Il serpente que danza
di Charles Beaudelaire
O quant’amo vedere, cara indolente,
Delle tue membra belle,
Come tremula stella rilucente,
Luccicare la pelle!
Sulla capigliatura tua profonda
Dall’acri essenze asprine,
Odorosa marea bagabonda
Di onde turchine,
Come un bastimento che si desta
Al vento antelucano
L’anima mia al salpare s’ppresta
Per un cielo lontano.
I tuoi occhi in cui nulla si rivela
Di dolce ne d’amaro
Son due freddi gioielli, una miscela
D’oro e di duro acciaro.
Quando cammini cadenzatamente
Si direbbe, al vederti, che un serpente
Danzi in cima a un bastone.
† Short Stories
by Bridgid Patrick
I was walking down the river bank it was just the other night
When a vampire with a fishing rod gave me a real bad fright
‘I haven’t had a bite all day’ it said and bared its drooling fangs
‘A pint or two of your cool blood will cure my hunger pangs’
It chased me down the cemetary as silent as the grave
Where spooks and ghouls and zombies were I said ‘Bridgid man! be brave’
The vampire leapt upon me, we tumbled and we fell
Headlong down a deep dark hole, which led right down to hell
In hell he chased the devil himself who yelled in the confusion,
‘Help me Bridgid baby, or I’ll need a blood transfusion!
† Short Stories
Lady Lilith is an oil painting by Dante Gabriel Rossetti originally painted in 1866 using his mistress, Fanny Cornforth, as a model. At the insistence of shipping magnate Frederick Richards Leyland, Lady Lilith was partly repainted in 1868 using the face of Alexa Wilding.
On 9 April 1866 Rossetti wrote to Frederick Leyland:
As you continue to express a wish to have a good picture of mine, I write you word of another I have now begun, which will be one of my best. The picture represents a lady combing her hair. It is the same size as Palmifera – 36 x 31 inches, and will be full of material, – a landscape seen in the background. Its color chiefly white and silver, with a great mass of golden hair.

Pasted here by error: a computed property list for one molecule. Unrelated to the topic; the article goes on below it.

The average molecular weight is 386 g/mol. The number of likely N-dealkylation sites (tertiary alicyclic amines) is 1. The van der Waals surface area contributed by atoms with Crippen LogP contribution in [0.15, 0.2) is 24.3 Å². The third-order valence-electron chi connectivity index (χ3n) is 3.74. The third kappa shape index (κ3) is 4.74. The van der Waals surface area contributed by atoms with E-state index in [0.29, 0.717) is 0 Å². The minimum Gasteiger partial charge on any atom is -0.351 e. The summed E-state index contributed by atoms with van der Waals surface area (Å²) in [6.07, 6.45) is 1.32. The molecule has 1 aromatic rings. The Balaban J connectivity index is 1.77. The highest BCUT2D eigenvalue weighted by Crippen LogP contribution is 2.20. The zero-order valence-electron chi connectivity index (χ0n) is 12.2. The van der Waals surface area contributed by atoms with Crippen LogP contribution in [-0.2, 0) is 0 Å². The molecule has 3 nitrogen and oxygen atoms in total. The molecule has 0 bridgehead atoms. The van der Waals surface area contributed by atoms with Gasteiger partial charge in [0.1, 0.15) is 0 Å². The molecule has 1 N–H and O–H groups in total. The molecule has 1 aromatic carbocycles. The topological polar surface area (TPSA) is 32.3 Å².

It was commissioned by Leyland in early 1866 and Lady Lilith was delivered to him in early 1869 (with the above mentioned medofication) at a price of £472 – quite a lot for that time 😉
The text that was attached to the painting, originally titled “Body’s Beauty” is in sync with that of another painting of Rossetti’s. He later renames the poem to “Lilith”
Find the poem –> HERE <–
Lady Lilith was donated in 1935 to the Delaware Art Museum where it is now displayed.
There are several copies pertaining to the painter.
A large 1867 replica of Lady Lilith – in watercolor and showing the face of Cornforth, is now owned by New York’s Metropolitan Museum of Art. The text that accompanies it is a fragment from Goethe’s Faust:
“Beware of her fair hair, for she excells
All women in the magic of her locks,
And when she twines them round a young man’s neck
she will not ever set him free again.”
† Vampire Art
The Lamia is an oil painting by Herbert James Draper, completed in 1909 as part of a series. He focused mainly on mythological themes from ancient Greece – as was the fashion at the time of his prime.
For The Lamia it is believed that Draper used Win Green, a model at the Royal Academy schools.
She is posing in profile, with a snake on her forearm and a snakeskin belt around her lower body.
NOTE: You can easily find prints or hand-made reproductions of this peace as it is a popular one of the artist 😉
† Vampire Art
||Name: Dmitry Luchin
Born – 1996 / Died – ****
Number of victims: 1
Dmitry Luchin killed his girlfriend on the International Womens Day this year. The 21 year old has been found apt to stand trial for the murder of his 45 year old partner – Olga B.
After hitting her over the head and stabbing her in the chest area (at least 25 injuries were reported to have been inflicted) he sexually assaulted her corpse.
Dmitry proceeded to fashion himself a dinner from her fried brain, ears and nipples – accompanied by a glass of her blood.
The former military man confessed to his crime, however Dmitry Luchin has offered no reason for his actions.
The trial is set for next year
† Vampiric Murderers